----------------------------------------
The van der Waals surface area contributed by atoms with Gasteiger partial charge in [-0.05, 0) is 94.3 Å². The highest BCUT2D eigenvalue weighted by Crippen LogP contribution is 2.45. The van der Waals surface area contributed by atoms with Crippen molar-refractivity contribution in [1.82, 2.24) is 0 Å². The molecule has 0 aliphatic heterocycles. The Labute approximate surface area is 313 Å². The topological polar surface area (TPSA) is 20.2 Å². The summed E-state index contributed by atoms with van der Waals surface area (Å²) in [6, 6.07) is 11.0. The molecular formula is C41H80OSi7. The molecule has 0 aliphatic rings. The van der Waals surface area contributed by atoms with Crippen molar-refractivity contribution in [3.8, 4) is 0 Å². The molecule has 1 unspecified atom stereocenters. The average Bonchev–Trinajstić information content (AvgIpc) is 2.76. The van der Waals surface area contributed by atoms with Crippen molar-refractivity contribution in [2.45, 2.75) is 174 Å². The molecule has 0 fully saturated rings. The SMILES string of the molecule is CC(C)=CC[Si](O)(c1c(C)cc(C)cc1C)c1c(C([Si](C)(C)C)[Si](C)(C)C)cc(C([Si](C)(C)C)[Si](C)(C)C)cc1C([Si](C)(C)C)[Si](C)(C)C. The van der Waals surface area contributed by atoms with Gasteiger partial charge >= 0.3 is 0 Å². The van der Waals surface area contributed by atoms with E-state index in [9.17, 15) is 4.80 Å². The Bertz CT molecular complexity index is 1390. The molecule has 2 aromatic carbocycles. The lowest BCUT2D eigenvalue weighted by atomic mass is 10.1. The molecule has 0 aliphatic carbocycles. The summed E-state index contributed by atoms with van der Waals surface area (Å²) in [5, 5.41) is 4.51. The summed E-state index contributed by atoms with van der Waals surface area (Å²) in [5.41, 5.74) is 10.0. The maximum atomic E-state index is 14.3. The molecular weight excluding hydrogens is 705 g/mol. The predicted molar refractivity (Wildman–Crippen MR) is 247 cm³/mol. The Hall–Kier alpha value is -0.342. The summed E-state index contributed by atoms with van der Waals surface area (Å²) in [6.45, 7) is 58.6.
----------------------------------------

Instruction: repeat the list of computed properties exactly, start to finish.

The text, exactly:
The van der Waals surface area contributed by atoms with Gasteiger partial charge in [-0.05, 0) is 94.3 Å². The highest BCUT2D eigenvalue weighted by Crippen LogP contribution is 2.45. The van der Waals surface area contributed by atoms with Crippen molar-refractivity contribution in [1.82, 2.24) is 0 Å². The molecule has 0 aliphatic heterocycles. The Labute approximate surface area is 313 Å². The topological polar surface area (TPSA) is 20.2 Å². The summed E-state index contributed by atoms with van der Waals surface area (Å²) in [6, 6.07) is 11.0. The molecular formula is C41H80OSi7. The molecule has 0 aliphatic rings. The van der Waals surface area contributed by atoms with Crippen molar-refractivity contribution in [3.8, 4) is 0 Å². The molecule has 1 unspecified atom stereocenters. The average Bonchev–Trinajstić information content (AvgIpc) is 2.76. The van der Waals surface area contributed by atoms with Crippen molar-refractivity contribution in [2.45, 2.75) is 174 Å². The molecule has 0 fully saturated rings. The SMILES string of the molecule is CC(C)=CC[Si](O)(c1c(C)cc(C)cc1C)c1c(C([Si](C)(C)C)[Si](C)(C)C)cc(C([Si](C)(C)C)[Si](C)(C)C)cc1C([Si](C)(C)C)[Si](C)(C)C. The van der Waals surface area contributed by atoms with Gasteiger partial charge >= 0.3 is 0 Å². The van der Waals surface area contributed by atoms with E-state index in [9.17, 15) is 4.80 Å². The Bertz CT molecular complexity index is 1390. The molecule has 2 aromatic carbocycles. The lowest BCUT2D eigenvalue weighted by atomic mass is 10.1. The molecule has 0 aliphatic carbocycles. The summed E-state index contributed by atoms with van der Waals surface area (Å²) in [5, 5.41) is 4.51. The summed E-state index contributed by atoms with van der Waals surface area (Å²) in [5.41, 5.74) is 10.0. The maximum atomic E-state index is 14.3. The molecular weight excluding hydrogens is 705 g/mol. The predicted molar refractivity (Wildman–Crippen MR) is 247 cm³/mol. The Hall–Kier alpha value is -0.342. The summed E-state index contributed by atoms with van der Waals surface area (Å²) in [6.45, 7) is 58.6.